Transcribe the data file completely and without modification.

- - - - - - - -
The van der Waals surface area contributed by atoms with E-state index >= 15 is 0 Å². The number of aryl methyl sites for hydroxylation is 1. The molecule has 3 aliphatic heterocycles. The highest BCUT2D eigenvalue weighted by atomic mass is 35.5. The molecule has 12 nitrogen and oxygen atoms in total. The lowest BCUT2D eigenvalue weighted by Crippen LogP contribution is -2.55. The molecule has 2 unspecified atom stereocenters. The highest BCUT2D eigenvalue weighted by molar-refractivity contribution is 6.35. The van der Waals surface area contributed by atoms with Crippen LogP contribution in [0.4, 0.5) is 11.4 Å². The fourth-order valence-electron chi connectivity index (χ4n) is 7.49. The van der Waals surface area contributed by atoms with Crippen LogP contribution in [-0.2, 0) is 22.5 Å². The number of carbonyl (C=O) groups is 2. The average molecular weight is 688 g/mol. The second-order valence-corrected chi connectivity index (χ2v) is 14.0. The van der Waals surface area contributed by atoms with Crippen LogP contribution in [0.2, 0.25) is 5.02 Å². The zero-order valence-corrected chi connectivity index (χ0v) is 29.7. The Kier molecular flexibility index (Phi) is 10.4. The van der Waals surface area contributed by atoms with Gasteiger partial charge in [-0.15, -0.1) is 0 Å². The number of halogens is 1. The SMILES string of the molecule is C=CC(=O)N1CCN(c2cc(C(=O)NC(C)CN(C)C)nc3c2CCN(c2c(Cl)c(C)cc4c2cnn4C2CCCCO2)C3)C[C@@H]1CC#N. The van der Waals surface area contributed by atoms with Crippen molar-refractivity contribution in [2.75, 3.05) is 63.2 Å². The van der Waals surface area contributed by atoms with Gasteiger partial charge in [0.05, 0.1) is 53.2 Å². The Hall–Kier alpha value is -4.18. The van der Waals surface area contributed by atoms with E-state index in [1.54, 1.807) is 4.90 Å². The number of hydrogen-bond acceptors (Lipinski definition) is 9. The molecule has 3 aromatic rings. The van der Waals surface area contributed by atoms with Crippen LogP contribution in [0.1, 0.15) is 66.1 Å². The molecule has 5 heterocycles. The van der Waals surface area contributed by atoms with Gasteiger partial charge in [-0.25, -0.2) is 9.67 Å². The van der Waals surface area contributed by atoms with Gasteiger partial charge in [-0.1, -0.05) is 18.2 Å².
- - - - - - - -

The van der Waals surface area contributed by atoms with E-state index >= 15 is 0 Å². The number of aryl methyl sites for hydroxylation is 1. The molecule has 3 aliphatic heterocycles. The highest BCUT2D eigenvalue weighted by atomic mass is 35.5. The molecule has 12 nitrogen and oxygen atoms in total. The lowest BCUT2D eigenvalue weighted by Crippen LogP contribution is -2.55. The molecule has 2 unspecified atom stereocenters. The highest BCUT2D eigenvalue weighted by molar-refractivity contribution is 6.35. The van der Waals surface area contributed by atoms with Crippen LogP contribution in [0.4, 0.5) is 11.4 Å². The fourth-order valence-electron chi connectivity index (χ4n) is 7.49. The van der Waals surface area contributed by atoms with Crippen LogP contribution in [-0.2, 0) is 22.5 Å². The number of carbonyl (C=O) groups is 2. The average molecular weight is 688 g/mol. The second-order valence-corrected chi connectivity index (χ2v) is 14.0. The van der Waals surface area contributed by atoms with Crippen LogP contribution in [0.2, 0.25) is 5.02 Å². The zero-order valence-corrected chi connectivity index (χ0v) is 29.7. The Kier molecular flexibility index (Phi) is 10.4. The van der Waals surface area contributed by atoms with Gasteiger partial charge in [-0.15, -0.1) is 0 Å². The number of halogens is 1. The SMILES string of the molecule is C=CC(=O)N1CCN(c2cc(C(=O)NC(C)CN(C)C)nc3c2CCN(c2c(Cl)c(C)cc4c2cnn4C2CCCCO2)C3)C[C@@H]1CC#N. The van der Waals surface area contributed by atoms with Crippen molar-refractivity contribution in [2.75, 3.05) is 63.2 Å². The van der Waals surface area contributed by atoms with Gasteiger partial charge in [0.05, 0.1) is 53.2 Å². The Hall–Kier alpha value is -4.18. The van der Waals surface area contributed by atoms with E-state index in [1.54, 1.807) is 4.90 Å². The number of hydrogen-bond acceptors (Lipinski definition) is 9. The molecule has 3 aromatic rings. The van der Waals surface area contributed by atoms with Crippen LogP contribution in [0.1, 0.15) is 66.1 Å². The molecule has 5 heterocycles. The van der Waals surface area contributed by atoms with Gasteiger partial charge in [-0.25, -0.2) is 9.67 Å². The van der Waals surface area contributed by atoms with Gasteiger partial charge in [-0.1, -0.05) is 18.2 Å².